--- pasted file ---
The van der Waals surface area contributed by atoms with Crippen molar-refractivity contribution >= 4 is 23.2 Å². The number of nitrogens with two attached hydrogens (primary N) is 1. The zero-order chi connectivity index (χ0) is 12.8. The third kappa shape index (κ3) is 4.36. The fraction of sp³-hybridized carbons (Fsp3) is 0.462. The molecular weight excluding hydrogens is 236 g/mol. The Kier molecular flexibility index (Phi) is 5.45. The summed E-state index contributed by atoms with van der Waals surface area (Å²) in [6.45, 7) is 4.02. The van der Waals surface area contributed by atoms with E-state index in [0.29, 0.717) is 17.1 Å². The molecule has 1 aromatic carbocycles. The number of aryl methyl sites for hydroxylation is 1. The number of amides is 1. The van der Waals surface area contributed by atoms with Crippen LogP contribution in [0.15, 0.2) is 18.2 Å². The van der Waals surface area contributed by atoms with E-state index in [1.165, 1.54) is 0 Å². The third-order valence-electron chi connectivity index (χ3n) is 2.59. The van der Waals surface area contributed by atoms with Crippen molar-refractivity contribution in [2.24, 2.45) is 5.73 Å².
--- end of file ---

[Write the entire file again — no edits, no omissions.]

The van der Waals surface area contributed by atoms with Crippen molar-refractivity contribution >= 4 is 23.2 Å². The number of nitrogens with two attached hydrogens (primary N) is 1. The zero-order chi connectivity index (χ0) is 12.8. The third kappa shape index (κ3) is 4.36. The fraction of sp³-hybridized carbons (Fsp3) is 0.462. The molecular weight excluding hydrogens is 236 g/mol. The Kier molecular flexibility index (Phi) is 5.45. The summed E-state index contributed by atoms with van der Waals surface area (Å²) in [6.45, 7) is 4.02. The van der Waals surface area contributed by atoms with E-state index in [0.29, 0.717) is 17.1 Å². The molecule has 1 aromatic carbocycles. The number of aryl methyl sites for hydroxylation is 1. The number of amides is 1. The van der Waals surface area contributed by atoms with Crippen LogP contribution in [0.15, 0.2) is 18.2 Å². The van der Waals surface area contributed by atoms with E-state index in [1.165, 1.54) is 0 Å². The third-order valence-electron chi connectivity index (χ3n) is 2.59. The van der Waals surface area contributed by atoms with Crippen molar-refractivity contribution in [2.24, 2.45) is 5.73 Å².